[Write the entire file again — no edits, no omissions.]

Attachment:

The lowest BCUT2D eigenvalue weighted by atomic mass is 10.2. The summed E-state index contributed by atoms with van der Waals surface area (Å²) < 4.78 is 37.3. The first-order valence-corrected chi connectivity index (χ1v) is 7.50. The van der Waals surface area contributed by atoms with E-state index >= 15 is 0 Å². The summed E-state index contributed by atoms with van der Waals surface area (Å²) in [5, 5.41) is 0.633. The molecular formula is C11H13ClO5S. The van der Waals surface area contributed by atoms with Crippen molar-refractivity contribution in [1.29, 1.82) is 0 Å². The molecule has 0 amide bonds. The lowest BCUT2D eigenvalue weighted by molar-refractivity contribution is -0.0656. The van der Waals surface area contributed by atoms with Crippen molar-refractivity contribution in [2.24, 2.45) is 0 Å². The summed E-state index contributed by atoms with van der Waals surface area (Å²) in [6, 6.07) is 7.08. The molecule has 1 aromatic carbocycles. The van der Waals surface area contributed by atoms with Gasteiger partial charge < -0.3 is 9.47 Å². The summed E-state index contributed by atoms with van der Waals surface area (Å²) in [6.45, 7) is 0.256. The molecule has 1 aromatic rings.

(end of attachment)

The lowest BCUT2D eigenvalue weighted by atomic mass is 10.2. The summed E-state index contributed by atoms with van der Waals surface area (Å²) < 4.78 is 37.3. The first-order valence-corrected chi connectivity index (χ1v) is 7.50. The van der Waals surface area contributed by atoms with E-state index >= 15 is 0 Å². The summed E-state index contributed by atoms with van der Waals surface area (Å²) in [5, 5.41) is 0.633. The molecular formula is C11H13ClO5S. The van der Waals surface area contributed by atoms with Crippen molar-refractivity contribution in [1.29, 1.82) is 0 Å². The molecule has 0 amide bonds. The lowest BCUT2D eigenvalue weighted by molar-refractivity contribution is -0.0656. The van der Waals surface area contributed by atoms with Crippen molar-refractivity contribution in [2.24, 2.45) is 0 Å². The summed E-state index contributed by atoms with van der Waals surface area (Å²) in [6, 6.07) is 7.08. The molecule has 1 aromatic carbocycles. The van der Waals surface area contributed by atoms with Gasteiger partial charge < -0.3 is 9.47 Å². The summed E-state index contributed by atoms with van der Waals surface area (Å²) in [6.45, 7) is 0.256. The molecule has 1 aromatic rings.